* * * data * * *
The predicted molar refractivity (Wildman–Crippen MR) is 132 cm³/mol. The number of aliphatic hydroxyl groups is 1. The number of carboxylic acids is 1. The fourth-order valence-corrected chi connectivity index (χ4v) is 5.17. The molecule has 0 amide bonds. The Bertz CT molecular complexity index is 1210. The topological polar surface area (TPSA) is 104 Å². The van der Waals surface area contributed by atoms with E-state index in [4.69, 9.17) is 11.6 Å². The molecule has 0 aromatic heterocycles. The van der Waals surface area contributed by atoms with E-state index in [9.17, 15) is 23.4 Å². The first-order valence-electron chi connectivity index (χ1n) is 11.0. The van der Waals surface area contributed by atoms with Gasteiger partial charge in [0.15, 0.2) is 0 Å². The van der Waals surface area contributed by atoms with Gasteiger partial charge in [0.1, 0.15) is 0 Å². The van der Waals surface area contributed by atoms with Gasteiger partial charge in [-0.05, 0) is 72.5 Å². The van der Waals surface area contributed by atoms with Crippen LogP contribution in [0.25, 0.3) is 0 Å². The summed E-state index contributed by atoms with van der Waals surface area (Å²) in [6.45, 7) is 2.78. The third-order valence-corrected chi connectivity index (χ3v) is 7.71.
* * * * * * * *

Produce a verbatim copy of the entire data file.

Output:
The predicted molar refractivity (Wildman–Crippen MR) is 132 cm³/mol. The number of aliphatic hydroxyl groups is 1. The number of carboxylic acids is 1. The fourth-order valence-corrected chi connectivity index (χ4v) is 5.17. The molecule has 0 amide bonds. The Bertz CT molecular complexity index is 1210. The topological polar surface area (TPSA) is 104 Å². The van der Waals surface area contributed by atoms with E-state index in [4.69, 9.17) is 11.6 Å². The molecule has 0 aromatic heterocycles. The van der Waals surface area contributed by atoms with E-state index in [9.17, 15) is 23.4 Å². The first-order valence-electron chi connectivity index (χ1n) is 11.0. The van der Waals surface area contributed by atoms with Gasteiger partial charge in [0.15, 0.2) is 0 Å². The van der Waals surface area contributed by atoms with Gasteiger partial charge in [0.1, 0.15) is 0 Å². The van der Waals surface area contributed by atoms with Gasteiger partial charge in [-0.05, 0) is 72.5 Å². The van der Waals surface area contributed by atoms with Crippen LogP contribution in [0.25, 0.3) is 0 Å². The summed E-state index contributed by atoms with van der Waals surface area (Å²) in [6.45, 7) is 2.78. The third-order valence-corrected chi connectivity index (χ3v) is 7.71.